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Feb 17, 2022

Looking Back at the Cultural Giant that was Romel Perdomo

The funeral service for well-known businessman and sports enthusiast Romel Perdomo will be held on Monday at two p.m. in Belize City. While the Perdomo family mourns his loss, tonight we take a brief look at his life, including his contributions to Belize in areas such as industry, sports, politics, and education.  News Five’s Isani Cayetano sat with his siblings earlier today as they shared recollections about his involvement in Belizean society.


Romel Perdomo

Isani Cayetano, Reporting

Romel Perdomo, like his siblings, is synonymous with the Travellers Liquors brand.  The family business was established by Don Omario, the respected senior, in 1953.  Since then, his children, including Romel, have cemented the legacy of the Perdomo family in various faucets of Belizean society, beyond what meets the eye.


Perla Perdomo

Perla Perdomo, Sister

“I know he was seriously involved in the Y.W.C.A.  He sponsored a program for more than ten years to help young women become more independent, to teach them a trade, and he was very involved with that.  Also, he was a big sponsor of women’s softball.  He was a sponsor of organized things, but also he helped a lot of female single mothers that needed help with education, etc.”


That selflessness was also evident in sports, particularly soccer. Romel sponsored several teams and cheered them on to victory whenever they took the field.  His brother, Myito, recalls his passion for football.


Jaime “Myito” Perdomo Jr.

Jaime “Myito” Perdomo Jr., Brother

“I think it was around in 1978-79 we took over the football team called Berger 404 which was a famous team in the sixties and seventies. We took over that and the company at that time was agent for Hague Dimple, so we sponsored the Hague Dimple football team and from there we changed names until the team became Duurly’s and I think we sponsored Duurly’s for closer to like about fourteen years. We became champions, Belize City champions, national champions. We represented Belize in several games abroad when we started getting into FIFA and CONCACAF. But all of this was being sponsored by the company.”


There was also political activism, another area where Romel Perdomo was quite enthusiastic and heavily invested.  His love of activities associated with government also saw him funding the United Democratic Party.  Perla Perdomo recalls his involvement with the U.D.P., as well as the Association for Concerned Belizeans.


Perla Perdomo

“He was the founder of the Association for Concerned Belizeans, quite active in that.  When there were allegations of corruption in government, he always spoke up about that and he was also a founder of the United Democratic Party when they lost, one of the only ones that funded that party when they were going through some rough times.  But even though he was a supporter, he would also a critic, the first critic out there, loud.  Sometimes family members would say, we have to tell him to tone it down, but he was always very, very vocal about how he felt when he saw injustice.”


From a business perspective, Romel was integral in the modernization of Travellers Liquors Ltd.  His younger sibling, Magali Perdomo-Gabb, speaks to his shrewdness where the brand and its markets were concerned.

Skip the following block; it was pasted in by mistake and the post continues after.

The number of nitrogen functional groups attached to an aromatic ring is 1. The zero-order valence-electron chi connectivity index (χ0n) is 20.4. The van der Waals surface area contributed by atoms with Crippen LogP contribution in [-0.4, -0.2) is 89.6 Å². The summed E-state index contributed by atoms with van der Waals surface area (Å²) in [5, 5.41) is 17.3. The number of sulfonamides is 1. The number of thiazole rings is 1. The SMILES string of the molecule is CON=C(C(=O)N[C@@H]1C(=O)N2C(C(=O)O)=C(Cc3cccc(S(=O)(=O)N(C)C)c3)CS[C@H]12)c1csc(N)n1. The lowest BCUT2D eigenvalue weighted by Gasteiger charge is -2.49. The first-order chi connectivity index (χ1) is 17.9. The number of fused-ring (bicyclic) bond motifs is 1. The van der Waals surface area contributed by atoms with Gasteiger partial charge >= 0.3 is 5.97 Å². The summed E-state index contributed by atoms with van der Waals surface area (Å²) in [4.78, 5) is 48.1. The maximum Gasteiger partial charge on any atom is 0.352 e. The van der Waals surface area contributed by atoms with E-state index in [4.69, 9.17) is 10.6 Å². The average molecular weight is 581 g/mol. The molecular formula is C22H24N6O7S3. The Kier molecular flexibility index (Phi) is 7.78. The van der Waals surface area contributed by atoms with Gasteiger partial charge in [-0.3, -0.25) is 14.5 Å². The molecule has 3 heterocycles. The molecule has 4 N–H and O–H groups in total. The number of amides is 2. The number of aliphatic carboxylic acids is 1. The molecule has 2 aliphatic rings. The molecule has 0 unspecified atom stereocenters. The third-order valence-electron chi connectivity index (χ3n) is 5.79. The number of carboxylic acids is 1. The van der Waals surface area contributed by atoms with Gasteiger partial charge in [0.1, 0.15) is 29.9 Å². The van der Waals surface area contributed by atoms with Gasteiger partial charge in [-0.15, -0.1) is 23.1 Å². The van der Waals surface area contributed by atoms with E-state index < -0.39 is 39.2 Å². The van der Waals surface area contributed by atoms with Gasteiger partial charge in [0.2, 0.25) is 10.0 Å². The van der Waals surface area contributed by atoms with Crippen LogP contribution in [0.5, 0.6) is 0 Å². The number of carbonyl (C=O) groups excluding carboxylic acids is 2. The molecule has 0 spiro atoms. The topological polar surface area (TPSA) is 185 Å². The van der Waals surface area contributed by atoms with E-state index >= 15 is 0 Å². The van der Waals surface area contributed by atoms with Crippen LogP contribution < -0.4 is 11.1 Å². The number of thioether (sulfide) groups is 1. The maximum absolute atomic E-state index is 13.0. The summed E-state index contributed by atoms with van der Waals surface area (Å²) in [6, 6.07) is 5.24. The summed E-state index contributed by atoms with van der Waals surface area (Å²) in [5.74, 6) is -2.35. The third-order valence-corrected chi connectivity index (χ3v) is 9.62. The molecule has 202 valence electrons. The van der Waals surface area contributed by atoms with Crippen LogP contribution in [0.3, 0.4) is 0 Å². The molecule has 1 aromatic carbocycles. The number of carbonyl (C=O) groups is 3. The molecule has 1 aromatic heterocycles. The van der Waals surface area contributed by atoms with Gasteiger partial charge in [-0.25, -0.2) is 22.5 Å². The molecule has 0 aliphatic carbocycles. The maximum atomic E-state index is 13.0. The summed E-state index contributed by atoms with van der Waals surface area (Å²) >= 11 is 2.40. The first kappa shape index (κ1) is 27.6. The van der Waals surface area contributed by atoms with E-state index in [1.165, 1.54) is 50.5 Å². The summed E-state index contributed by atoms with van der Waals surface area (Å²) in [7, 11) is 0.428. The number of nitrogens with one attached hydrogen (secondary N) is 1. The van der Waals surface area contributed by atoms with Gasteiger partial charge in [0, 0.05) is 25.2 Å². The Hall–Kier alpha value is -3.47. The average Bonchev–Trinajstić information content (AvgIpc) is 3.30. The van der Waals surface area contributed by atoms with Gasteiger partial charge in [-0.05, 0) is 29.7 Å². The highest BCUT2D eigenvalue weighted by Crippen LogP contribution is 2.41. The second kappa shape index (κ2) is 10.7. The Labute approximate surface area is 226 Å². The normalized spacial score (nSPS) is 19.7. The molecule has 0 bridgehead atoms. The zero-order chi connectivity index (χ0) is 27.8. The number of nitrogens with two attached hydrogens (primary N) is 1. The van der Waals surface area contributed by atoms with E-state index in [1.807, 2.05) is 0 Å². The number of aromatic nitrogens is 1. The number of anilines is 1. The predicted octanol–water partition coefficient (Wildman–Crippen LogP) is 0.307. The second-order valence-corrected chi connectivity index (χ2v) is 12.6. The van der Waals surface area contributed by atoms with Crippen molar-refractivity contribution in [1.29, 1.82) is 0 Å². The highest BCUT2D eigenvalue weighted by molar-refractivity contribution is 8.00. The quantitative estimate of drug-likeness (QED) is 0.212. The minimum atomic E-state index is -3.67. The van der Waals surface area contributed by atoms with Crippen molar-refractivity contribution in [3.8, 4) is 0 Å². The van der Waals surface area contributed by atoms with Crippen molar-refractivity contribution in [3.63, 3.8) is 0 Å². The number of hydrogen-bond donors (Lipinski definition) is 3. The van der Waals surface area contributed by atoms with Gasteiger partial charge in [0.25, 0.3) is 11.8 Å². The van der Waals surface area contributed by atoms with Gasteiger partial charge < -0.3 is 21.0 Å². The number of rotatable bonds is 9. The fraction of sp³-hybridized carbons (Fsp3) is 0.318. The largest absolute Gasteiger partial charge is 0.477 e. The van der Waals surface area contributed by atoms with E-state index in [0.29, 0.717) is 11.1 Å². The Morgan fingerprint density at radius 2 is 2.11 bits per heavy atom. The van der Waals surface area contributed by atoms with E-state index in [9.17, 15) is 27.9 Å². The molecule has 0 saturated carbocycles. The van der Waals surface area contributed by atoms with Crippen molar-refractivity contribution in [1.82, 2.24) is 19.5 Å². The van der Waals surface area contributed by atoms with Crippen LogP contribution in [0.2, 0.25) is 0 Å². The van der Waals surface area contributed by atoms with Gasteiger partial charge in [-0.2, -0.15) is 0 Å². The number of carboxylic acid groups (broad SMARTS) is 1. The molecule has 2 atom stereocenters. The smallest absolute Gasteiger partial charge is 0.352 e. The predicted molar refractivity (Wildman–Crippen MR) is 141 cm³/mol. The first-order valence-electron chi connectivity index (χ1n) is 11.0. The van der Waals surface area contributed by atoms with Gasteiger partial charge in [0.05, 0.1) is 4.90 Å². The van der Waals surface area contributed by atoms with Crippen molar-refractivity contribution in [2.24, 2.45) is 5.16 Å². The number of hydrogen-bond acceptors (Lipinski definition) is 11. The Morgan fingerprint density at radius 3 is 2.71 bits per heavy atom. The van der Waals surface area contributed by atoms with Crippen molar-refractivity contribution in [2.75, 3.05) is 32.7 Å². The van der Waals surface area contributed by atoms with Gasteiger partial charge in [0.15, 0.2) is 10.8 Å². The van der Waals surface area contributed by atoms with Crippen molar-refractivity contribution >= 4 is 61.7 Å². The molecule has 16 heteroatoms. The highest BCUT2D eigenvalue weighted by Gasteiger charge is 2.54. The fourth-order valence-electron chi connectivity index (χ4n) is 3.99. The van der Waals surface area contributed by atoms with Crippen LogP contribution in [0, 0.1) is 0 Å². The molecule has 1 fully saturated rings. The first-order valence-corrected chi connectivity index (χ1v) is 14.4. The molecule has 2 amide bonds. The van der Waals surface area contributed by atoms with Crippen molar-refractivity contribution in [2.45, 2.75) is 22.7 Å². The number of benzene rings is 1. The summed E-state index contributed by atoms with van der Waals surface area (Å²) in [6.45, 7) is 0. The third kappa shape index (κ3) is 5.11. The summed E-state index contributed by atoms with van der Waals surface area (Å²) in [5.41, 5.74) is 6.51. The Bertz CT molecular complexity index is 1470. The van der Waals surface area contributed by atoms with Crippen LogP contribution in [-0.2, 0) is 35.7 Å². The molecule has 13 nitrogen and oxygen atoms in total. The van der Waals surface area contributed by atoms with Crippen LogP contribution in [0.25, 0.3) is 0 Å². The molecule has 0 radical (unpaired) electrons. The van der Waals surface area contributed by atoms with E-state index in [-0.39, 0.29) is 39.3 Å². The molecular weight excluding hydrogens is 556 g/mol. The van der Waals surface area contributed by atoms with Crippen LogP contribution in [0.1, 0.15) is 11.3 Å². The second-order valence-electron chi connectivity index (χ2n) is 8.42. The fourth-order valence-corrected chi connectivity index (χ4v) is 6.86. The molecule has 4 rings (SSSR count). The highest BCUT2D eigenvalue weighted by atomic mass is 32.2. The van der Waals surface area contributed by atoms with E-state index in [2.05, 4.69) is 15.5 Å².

Magali Perdomo-Gabb

Magali Perdomo-Gabb, Sister

“He was a big part of Travellers improving, all the improvements that we made.  When my dad got ill he kinda took over the management of Travellers and built it up to what it is today, along with my other siblings that still live here. I was in Florida, so when I would come I would see the big improvements that he would make, the bottling machine, the compound, the museum. She helped him but he was here helping with the financing and all of that, so he is a big part of where Travellers is today.”


Like his father who passed away from renal failure in 1998, Romel also struggled with kidney disease.


Magali Perdomo-Gabb

“He was diagnosed when my dad was also diagnosed and was about to get a kidney transplant which my brother Myito donated to my dad. We all got tested, all my dad’s kids got tested to see who would be a good candidate to donate a kidney.  At the time, Romel could not donate because he was at the beginning stages of renal failure. So he knew from back then. So when it came that his kidneys weren’t functioning, his daughter, Magali Perdomo, the lawyer, donated to him in 2005.”


Several years later, he would begin dialysis treatment. Being away from Belize was arguably the greatest challenge.


Perla Perdomo

“To me the biggest challenge for him and, I think, where he suffered the most, I mean doing dialysis was painful for him. Romel was a very active person. Even though he was older than me and when I was here at Travellers, and even after he came back from the transplant he was more active than me, going to his farm on a daily basis and all of that.  So when he had to do dialysis and he had to remain in the United States, I think that was the biggest challenge for him.”


Romel Perdomo passed away at age sixty-nine, several months shy of his seventieth birthday.  Ironically, his dad, Don Omario, also passed away at the same age.


Isani Cayetano reporting for News Five.

Viewers please note: This Internet newscast is a verbatim transcript of our evening television newscast. Where speakers use Kriol, we attempt to faithfully reproduce the quotes using a standard spelling system.

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